This is where automated threat modeling can make things easier. Developers can input the data of “what are we working on” into a tool, and then rely on automation to generate a threat model containing relevant threats (“what can go wrong”) and countermeasures (“what are we going to do about it”). Hence, reducing the time and effort for security teams so they do not have to start from scratch with every new piece of software.

Implementing secure design in your organization

For it to be effective, we need developers and software architects to engage with secure design and threat modeling. However, it is not as simple as asking developers to focus more on security because they do not always have the right skills or experience to be able to identify vulnerabilities. Most developers graduate without having learnt the technical knowledge needed to build secure software or how to threat model. Whilst they are highly skilled at developing the functionality of a web application, they are not always equipped to think about how threat actors would exploit security flaws in that functionality.

As a result, in many organizations the onus falls on security teams to test software for vulnerabilities with security testing tools. The problem is they usually get involved once the software code has already been written. This is too late for designing secure software because the design flaws are already embedded at this stage.

Instead security and developer teams must work together collaboratively from the very beginning of the software development process in order to develop software more efficiently and safely. Only then can software flaws be identified and mitigated before software is built.

Unfortunately, we often see a lack of clarity over responsibility for security by design meaning that it can fall through the cracks. This is when senior leaders need to get involved to ensure threat modeling is prioritized as a strategically important activity. If the raft of rules and regulations coming out of government isn’t enough for senior leaders to take note, then nothing will be.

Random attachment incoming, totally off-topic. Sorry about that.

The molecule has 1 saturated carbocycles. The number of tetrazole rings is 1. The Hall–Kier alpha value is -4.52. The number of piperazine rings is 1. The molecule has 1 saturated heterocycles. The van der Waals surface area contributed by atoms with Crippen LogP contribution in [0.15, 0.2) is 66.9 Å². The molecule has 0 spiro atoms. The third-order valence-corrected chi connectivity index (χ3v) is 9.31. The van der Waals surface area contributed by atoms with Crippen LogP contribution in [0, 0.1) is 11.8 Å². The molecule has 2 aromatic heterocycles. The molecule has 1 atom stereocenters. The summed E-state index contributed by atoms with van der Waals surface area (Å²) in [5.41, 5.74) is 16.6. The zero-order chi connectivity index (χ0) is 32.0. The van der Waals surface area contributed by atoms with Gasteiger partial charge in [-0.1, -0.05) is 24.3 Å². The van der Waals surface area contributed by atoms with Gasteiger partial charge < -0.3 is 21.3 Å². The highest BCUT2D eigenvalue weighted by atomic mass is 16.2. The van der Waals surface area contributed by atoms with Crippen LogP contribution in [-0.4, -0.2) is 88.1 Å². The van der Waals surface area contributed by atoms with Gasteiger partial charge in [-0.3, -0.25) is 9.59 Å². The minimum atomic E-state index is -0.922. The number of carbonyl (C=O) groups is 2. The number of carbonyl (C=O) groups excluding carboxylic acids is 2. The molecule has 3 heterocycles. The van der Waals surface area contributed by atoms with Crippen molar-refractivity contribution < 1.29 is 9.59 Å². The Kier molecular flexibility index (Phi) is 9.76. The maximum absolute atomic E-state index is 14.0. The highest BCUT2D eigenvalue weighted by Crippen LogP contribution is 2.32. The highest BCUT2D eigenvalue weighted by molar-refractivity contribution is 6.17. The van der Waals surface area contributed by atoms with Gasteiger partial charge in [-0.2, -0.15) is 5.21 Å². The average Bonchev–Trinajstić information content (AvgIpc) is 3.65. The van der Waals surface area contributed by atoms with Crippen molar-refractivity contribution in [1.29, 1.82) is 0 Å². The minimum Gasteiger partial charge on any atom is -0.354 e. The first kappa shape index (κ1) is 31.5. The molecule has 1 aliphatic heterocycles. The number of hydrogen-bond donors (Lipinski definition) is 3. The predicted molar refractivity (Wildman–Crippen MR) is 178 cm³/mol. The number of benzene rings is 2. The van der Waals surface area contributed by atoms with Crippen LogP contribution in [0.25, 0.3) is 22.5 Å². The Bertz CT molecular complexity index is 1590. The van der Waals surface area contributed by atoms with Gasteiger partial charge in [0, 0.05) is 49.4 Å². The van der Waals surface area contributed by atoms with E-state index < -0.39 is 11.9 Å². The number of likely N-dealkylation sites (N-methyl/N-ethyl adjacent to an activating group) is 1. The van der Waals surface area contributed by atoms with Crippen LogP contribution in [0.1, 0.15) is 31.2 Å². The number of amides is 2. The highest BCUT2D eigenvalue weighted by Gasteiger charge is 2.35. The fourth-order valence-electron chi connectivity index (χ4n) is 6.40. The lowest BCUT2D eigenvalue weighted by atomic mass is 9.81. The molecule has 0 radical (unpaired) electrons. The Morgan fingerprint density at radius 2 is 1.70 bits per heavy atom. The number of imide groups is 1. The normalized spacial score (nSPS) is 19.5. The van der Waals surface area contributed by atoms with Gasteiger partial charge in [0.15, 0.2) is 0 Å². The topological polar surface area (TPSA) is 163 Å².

A rapidly changing environment

Within a year we have seen a vast amount of regulation and guidance around cybersecurity and how organizations can protect themselves against cyber attacks and threats. Not only in the US, but globally.

Add into the mix the emergence of new technology, such as machine learning and artificial intelligence, which is already having a significant impact on the cyber threat landscape – and it becomes more important to ensure security is prioritized from the start of the development process.

This is the year for organizations to take action and get ahead of this to implement secure design and threat modeling into software development from the early stages. It is more important than ever for businesses to be on the front foot, otherwise they will get left behind.

About the Author

2024: The Year of Secure DesignStephen de Vries is the co-founder and CEO at IriusRisk. He started his career as a C, C++ and Java developer, before moving into software security. He’s an active contributor to a number of OWASP projects and has helped FTSE 100 companies to build security into their development processes through threat modeling and integrated security testing. Stephen can be reached online at linkedin.com/in/stephen-de-vries-4185a8 and on our company website https://www.iriusrisk.com/.

Original Post URL: https://www.cyberdefensemagazine.com/2024-the-year-of-secure-design/

Category & Tags: Cyber Security News – Cyber Security News